It is confirmed that all of them are heading to Australia despite the Australian government introduced Pacific Solution from 13 Aug 2012 in order to deter boat arrivals through transferring to the islands of PNG and Nauru. However, the boat arrivals continue, women and kids risk together because they could not reunite under the policy.

Part of such policy, last week about 13 Rohingyans and Burmeses from Chrismas Island and Darwin were transferred to PNG detention camp.
Another boat arrived by last month included 30 Burmeses mix of Rohingya were also transferred to Nauru Island.

The smaller nations like Nauru and PNG are bound to be agreed with Australian projects that encourage business interest potentially undermines refugees’ rights”.

It come to note that poor treatment of refugees is not only found in transit countries but also in developed country like Australia.
These vulnerable refugees will be ended up between the bowling policy while the refugee actor UNCR itself refuses to resettle muslim refugees like Rohingya and Burmese muslims who are the most persecuted and facing ethnic cleansing pogroms from the past six decades.

Overcrowding takes toll on Rohingya detainees


Source Bankokpost, 6 July

SPECIAL REPORT: Despite adequate food and clothing, migrants are suffering from cramped conditions and an uncertain future

More than 100 Rohingya migrants being detained in Kanchanaburi are being well fed and clothed, but crowded conditions have left many suffering aches and pains.

The Rohingya in the Kanchanaburi detention centre are among some 2,000 who have fled persecution in Myanmar, sailing to Thailand and arriving on the country’s shores since January.

They are awaiting resettlement in a third country and families have been separated during the process.

Immigration authorities chose to house the men in detention facilities scattered around the country, while the women and children have been placed under the care of the Social Development and Human Security Ministry.

Kanchanaburi immigration checkpoint inspector Pol Lt Col Somphon Kanchana said his office’s detention room in Muang district had earlier housed 150 Rohingya men.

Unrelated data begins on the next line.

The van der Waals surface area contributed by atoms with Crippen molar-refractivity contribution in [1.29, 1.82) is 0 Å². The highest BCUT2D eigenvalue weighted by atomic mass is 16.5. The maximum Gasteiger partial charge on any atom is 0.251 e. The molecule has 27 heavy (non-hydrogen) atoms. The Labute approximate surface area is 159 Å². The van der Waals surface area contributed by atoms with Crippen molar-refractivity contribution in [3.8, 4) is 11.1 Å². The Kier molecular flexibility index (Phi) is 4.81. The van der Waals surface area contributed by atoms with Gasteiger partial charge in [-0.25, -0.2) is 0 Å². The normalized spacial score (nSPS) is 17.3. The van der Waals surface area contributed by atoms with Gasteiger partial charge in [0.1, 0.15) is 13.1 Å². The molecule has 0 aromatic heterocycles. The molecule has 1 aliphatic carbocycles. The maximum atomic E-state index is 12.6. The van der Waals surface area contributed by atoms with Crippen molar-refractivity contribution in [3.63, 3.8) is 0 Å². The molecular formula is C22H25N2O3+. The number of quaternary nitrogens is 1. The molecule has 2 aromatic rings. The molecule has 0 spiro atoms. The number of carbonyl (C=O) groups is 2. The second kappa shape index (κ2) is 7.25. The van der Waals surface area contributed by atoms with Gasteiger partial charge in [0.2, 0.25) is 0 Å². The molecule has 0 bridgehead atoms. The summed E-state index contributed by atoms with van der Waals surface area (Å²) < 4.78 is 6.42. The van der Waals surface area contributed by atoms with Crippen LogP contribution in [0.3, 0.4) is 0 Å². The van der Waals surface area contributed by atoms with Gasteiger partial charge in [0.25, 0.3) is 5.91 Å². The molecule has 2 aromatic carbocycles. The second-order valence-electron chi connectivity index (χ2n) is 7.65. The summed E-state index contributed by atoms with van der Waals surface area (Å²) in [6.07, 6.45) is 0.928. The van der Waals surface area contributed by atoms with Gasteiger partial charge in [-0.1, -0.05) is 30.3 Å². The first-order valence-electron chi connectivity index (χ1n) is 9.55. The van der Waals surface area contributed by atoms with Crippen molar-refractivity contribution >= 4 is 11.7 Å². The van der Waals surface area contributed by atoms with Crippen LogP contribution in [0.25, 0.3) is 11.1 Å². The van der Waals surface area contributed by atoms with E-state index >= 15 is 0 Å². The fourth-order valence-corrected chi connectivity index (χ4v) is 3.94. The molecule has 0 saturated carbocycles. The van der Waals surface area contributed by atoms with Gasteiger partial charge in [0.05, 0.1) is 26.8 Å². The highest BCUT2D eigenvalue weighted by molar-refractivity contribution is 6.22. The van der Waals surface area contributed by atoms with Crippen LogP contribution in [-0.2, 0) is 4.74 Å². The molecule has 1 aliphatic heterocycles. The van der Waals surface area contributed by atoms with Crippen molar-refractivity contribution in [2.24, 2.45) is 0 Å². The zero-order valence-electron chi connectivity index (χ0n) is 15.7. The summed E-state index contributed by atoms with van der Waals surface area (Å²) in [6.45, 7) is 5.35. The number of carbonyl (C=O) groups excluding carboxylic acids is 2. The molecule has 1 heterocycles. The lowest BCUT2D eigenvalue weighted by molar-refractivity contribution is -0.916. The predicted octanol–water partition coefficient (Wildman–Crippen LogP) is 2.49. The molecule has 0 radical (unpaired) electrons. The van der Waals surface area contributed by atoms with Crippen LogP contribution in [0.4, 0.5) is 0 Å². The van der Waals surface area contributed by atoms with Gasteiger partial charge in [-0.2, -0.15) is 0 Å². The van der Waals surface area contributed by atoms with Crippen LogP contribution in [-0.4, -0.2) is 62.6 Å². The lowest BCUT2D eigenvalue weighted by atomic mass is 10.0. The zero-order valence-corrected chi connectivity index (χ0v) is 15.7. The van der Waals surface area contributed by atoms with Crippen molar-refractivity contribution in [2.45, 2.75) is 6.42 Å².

To ease overcrowding, 40 of them had been moved to detention facilities in Ayutthaya and Rayong. This left 110 men at the Kanchanaburi facility.

As all the detainees had to stay in the same cramped and crowded room, some developed painful symptoms, such as muscular aches and arthritic pains.

Despite the uncomfortable conditions, most of the detainees now look better than when they arrived, Pol Lt Col Somphon said. They have been given plenty of food and new clothes have been provided by police at the facility.

Kanchanaburi Immigration Office has received financial support to feed the displaced Rohingya.

It has hired three Muslim cooks to prepare three meals a day for the detainees in accordance with their faith, the immigration inspector said.

Police have allowed the Rohingya to perform religious activities while being detained.

However, Pol Lt Col Somphon said some detainees suffered with health problems, particularly muscular and arthritic aches, as they lived in a packed room and had no space to walk.

Some had other health problems, such as headaches. Any who fall seriously ill are sent to a hospital outside the area.

Doctors from Phaholpolpayuhasena Hospital in Muang district visit the facility every Monday to give health check-ups.

To help them ease their muscle pains, detention facility staff are encouraging the Rohingya to exercise every morning, Pol Lt Col Somphon said.

He is afraid the Rohingya may develop psychological problems if they are detained for much longer.

The migrants want to know where they could be sent to and some missed their families after they were caught and sent to different detention shelters, he said.

Pol Lt Col Somphon said some migrants who could speak English had tried to ask about their future.

During a visit by the Bangkok Post, the Rohingya looked excited. They shouted and greeted the visitors. Many put on their clothes and wore a kapiyor, a Muslim head cover for men. Those who could speak English tried to communicate with the visitors.

When asked where they wanted to go, one Rohingya young man shouted "Freedom!" Another said "No" when asked whether he wanted to return to Myanmar.